Parliament of Things – Urging Radical Forms of Political Representation

Peter Aers & Lotte van den Berg
Building Conversation - Art Centre Vooruit, Gent

With their diverse Parliaments of Things, the theatre collective Building Conversation makes a case for the rights of objects. They are inspired by Bruno Latour, who argues that modern man refuses to recognise the rights, autonomy and agency of objects. He argues for a vision of the world in which the value (not the worth) of objects and other entities plays an active role. In developing this form of conversation, Building Conversation distances itself from anthropocentric thinking, which places man in the centre of the universe, and investigates the relation between ourselves and things. Can we speak on behalf of things? Building Conversation develops the Parliament of Things in close collaboration with Partizan Publik, a campaign bureau in Amsterdam that’s also inspired by the work of Bruno Latour and founded the Embassy of The North Sea. 

On 24 November 2020, Bruno Latour was awarded the Spinozalens prize in Amsterdam. In the runup to this presentation ceremony, the Embassy of the North Sea is organising the educational- and public programme Welcome to the Parliament of Things together with the International Spinozaprijs Foundation. Part of the programme is a programme for senior secondary general and pre-university education (havo and vwo) in collaboration with Building Conversation.


Peter Aers is a performance artist. He obtained a M.A. in Philosophy at Ghent University and Geneva, and studied the Jacques Lecoq method of acting in Brussels. He has developed 'Everything Depends on How a Thing is Thought', a series of conversational performances which deal with pain, the future, and crime and punishment. Central to his process of creation as well as the performances themselves, are the people who take part, how they choose to communicate, and the relationship between these individuals and the community they are part of.

He is part of Building Conversation. Inspired by conversation techniques from all over the world they execute and perform different conversation formats together with participants in cities all over Europe. Doing so, the collective explores, together with everybody who wants to join, how we talk and how we could talk with each other.

The conversational performances have been performed at art festivals, art institutions and prisons, schools, psychiatric hospitals, etcetera. The Pain of Others was selected for Het TheaterFestival 2019.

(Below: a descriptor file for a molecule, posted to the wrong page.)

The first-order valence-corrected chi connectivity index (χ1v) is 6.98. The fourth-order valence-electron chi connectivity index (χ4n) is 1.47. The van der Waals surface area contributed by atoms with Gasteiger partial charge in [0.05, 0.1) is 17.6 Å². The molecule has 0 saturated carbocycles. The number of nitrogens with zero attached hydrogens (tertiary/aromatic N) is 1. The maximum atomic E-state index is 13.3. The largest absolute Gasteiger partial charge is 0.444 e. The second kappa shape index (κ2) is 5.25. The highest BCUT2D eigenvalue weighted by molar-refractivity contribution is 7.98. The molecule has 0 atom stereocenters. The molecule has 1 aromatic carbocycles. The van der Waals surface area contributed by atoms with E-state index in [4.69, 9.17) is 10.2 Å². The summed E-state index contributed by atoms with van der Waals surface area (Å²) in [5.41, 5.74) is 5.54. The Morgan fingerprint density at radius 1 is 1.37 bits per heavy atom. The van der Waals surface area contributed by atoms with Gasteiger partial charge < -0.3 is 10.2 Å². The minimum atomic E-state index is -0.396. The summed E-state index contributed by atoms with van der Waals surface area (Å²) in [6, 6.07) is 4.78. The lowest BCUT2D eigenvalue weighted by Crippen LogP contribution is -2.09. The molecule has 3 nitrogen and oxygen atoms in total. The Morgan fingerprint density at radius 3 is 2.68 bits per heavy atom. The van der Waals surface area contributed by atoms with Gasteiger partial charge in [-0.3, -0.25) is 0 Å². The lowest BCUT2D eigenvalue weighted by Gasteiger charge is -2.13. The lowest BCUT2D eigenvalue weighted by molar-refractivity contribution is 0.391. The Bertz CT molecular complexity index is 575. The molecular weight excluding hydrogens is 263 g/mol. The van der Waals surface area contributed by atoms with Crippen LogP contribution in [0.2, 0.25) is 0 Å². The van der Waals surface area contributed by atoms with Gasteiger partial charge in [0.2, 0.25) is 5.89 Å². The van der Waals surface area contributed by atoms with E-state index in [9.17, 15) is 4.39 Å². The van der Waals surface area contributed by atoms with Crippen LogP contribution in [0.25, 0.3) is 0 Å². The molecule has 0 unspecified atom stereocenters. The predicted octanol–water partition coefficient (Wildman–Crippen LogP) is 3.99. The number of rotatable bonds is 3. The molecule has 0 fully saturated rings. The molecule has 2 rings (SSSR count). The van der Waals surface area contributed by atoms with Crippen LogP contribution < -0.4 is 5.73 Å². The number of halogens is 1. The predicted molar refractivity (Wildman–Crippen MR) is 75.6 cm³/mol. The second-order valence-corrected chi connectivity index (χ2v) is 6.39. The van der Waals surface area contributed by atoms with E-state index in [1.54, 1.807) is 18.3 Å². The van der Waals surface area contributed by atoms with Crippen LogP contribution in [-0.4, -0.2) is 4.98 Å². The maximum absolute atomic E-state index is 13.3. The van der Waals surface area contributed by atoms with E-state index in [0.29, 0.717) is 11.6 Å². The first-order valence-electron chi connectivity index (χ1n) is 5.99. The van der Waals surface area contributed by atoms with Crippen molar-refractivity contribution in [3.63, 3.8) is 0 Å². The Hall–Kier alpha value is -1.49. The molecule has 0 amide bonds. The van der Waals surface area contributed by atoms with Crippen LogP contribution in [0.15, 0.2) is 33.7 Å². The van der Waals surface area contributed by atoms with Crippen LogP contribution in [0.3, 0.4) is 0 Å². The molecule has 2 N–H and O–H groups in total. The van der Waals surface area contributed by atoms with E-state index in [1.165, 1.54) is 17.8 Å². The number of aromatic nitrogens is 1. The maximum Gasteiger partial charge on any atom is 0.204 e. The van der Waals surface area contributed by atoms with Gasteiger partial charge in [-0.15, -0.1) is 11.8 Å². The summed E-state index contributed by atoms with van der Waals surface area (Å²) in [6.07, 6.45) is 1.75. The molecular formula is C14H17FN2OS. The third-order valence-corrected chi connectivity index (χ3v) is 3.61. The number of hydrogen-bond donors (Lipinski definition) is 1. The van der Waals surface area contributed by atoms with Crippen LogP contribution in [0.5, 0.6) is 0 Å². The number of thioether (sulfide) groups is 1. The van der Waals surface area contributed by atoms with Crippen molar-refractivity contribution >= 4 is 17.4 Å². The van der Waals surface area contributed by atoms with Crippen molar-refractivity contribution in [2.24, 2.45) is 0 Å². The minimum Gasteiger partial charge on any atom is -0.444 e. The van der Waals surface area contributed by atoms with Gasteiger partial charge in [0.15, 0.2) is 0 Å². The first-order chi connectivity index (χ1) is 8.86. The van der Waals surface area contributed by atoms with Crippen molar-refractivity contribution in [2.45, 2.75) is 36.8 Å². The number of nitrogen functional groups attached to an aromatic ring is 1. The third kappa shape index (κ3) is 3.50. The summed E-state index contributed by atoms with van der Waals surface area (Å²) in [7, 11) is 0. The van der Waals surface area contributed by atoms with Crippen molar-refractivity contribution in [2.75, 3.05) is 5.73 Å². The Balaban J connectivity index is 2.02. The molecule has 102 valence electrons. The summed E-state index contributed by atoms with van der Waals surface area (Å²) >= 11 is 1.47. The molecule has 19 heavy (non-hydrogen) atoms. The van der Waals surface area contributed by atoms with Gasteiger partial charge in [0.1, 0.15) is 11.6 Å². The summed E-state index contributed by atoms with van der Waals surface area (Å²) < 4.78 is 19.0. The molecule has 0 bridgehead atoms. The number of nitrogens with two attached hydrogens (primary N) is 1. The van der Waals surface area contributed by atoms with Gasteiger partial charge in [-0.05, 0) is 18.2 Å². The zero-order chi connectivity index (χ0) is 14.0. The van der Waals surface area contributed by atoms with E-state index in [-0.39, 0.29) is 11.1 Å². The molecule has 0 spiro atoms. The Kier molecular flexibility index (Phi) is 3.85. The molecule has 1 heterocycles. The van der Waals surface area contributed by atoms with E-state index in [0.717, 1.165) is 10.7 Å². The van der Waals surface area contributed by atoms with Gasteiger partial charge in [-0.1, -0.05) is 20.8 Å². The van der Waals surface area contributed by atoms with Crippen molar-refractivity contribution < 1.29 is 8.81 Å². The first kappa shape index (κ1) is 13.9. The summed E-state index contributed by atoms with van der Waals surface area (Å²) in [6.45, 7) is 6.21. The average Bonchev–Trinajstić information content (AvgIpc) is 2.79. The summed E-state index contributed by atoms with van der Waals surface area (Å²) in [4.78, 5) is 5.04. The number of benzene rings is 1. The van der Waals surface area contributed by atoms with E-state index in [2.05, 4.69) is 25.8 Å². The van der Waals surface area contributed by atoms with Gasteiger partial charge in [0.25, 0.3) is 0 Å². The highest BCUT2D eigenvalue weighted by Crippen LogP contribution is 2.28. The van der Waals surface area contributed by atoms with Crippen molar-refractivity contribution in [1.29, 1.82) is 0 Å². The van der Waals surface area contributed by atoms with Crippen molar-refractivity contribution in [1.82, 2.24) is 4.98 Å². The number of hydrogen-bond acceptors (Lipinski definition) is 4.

Lotte van den Berg has won several awards, amongst which the Erik Vos prize and the Charlotte Kohler prize. Her work can be seen at various renowned European theatre festivals and her work is also performed in America, Canada and Africa. Her visual language is sober, bare. Images, movements and scenes are, through a dedicated attention for detail, condensed to their essence. Van den Berg moves between the worlds of dance, theatre and film, creating thus an open and very personal style, which invites the audience to contemplate different perspectives and angles. She works with professionals but also with people and amateurs, on location and in theatres and she chooses to be inspired by what surrounds us, what takes place in everyday life. In fact, someone wrote: ‘Van den Berg blows a bubble round the ordinary to grasp its naked essence.’

(UIT: In 2014 Lotte van den Berg founded Third Space, a small and very flexibel organization with which she currently creates her work, based in Amsterdam.) Lotte is part of Building Conversation, a platform for dialogical art. Florian Malzacher writes about it: “What is left of theater when we reduce it to its core? For the Dutch director Lotte van den Berg, theater is first and foremost an agreement to communicate with certain, often very different rules. No small talk, but – inspired by the political philosopher Chantal Mouffe – an agonistic negotiation of different opinions: To share a conflict without entirely resolving it. Over the years, Lotte van den Berg in her work step by step got closer to that core. Now, with “Building Conversation“, she took the last, logical step. Together with the visual artist Daan ’t Sas, they free theater from all As If and realize it as what it is: A place of communication, of meeting each other, a room where conflicts are shown and experienced.” Inspired by communication techniques from all over the world, models and frames for dialogue are developed in collaboration with different artist, all related to the question: how do we talk about the future.